In an interview with CNBC's Andrew Ross Sorkin, Microsoft cofounder Bill Gates revealed that he had changed his view on Bitcoin from negative to neutral.
The fourth-richest person in the world says that he still does not own Bitcoin, but he is no longer willing to short it either:
I don't own Bitcoin. I'm not short Bitcoin. So, I've taken a neutral view.
The billionaire philanthropist recognizes the importance of digitalizing money and bringing down the cost of transactions, although he prefers them to be reversible.
I do think moving money into a more digital form and getting transaction costs down, that's something the Gates Foundation does in developing countries.
Gates wanted to short Bitcoin in the past
Back in May 2018, Gates offered some harsh criticism of the flagship cryptocurrency, claiming that he could short it if he could:
As an asset class, you're not producing anything and so you shouldn't expect it to go up. It’s kind of a pure 'greater fool theory' type of investment.
Even though Bitcoin is up nearly 500 percent since that comment, the Microsoft co-founder believes that its rally is mainly driven by "mania," and he refused to predict its future price:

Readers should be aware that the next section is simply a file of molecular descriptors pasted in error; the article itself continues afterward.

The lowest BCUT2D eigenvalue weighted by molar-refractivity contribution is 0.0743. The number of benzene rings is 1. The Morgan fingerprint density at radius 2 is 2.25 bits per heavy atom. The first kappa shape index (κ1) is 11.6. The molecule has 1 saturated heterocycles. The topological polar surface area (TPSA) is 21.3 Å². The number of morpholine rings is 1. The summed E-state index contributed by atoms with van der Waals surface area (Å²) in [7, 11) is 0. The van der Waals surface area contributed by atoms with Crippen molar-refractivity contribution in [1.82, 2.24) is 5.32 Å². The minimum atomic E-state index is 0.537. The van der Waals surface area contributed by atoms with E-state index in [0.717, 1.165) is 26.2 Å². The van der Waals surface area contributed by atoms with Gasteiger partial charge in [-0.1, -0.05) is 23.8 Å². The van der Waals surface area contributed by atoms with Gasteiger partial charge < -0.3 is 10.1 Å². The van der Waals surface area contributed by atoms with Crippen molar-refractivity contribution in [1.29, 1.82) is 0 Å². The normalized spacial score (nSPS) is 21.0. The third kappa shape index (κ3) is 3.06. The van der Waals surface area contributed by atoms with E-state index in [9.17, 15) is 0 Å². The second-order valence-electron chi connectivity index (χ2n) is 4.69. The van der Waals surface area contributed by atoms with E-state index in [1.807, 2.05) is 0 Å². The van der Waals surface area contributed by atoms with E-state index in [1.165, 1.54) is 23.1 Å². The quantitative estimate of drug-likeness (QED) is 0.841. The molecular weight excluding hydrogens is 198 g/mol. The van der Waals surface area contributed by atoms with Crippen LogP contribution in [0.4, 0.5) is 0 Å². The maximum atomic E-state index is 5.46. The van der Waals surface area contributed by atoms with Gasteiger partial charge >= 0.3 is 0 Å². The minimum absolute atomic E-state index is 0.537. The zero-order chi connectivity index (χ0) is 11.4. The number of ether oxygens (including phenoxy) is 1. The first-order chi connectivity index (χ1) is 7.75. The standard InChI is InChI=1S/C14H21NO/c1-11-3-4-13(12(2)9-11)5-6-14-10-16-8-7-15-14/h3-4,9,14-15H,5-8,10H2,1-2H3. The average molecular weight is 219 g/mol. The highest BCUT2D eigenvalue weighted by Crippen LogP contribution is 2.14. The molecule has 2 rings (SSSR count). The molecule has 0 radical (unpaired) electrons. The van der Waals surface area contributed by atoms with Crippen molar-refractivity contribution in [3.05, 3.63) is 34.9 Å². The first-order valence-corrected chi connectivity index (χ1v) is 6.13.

Bitcoin can go up and down just based on the mania or whatever the views are. I don't have a way of predicting how that will progress.
Microsoft balks at a Tesla-like move
As reported by U.Today, Microsoft President Brad Smith recently mentioned that the technology company had not had any discussions about adding Bitcoin to its balance sheet. However, he did not ultimately rule out that it could eventually move in such a direction.
Tesla invested $1.5 billion earlier this month, sparking debates about whether or not other major corporations should follow its lead.
Gates himself praised his fellow centibillionaire for his work on battling climate change, adding that the world needed "more Elon Musks."
I think what Elon's done with Tesla is fantastic. It's, you know, probably the biggest single contribution to showing us that electric cars are part of how we solve climate change.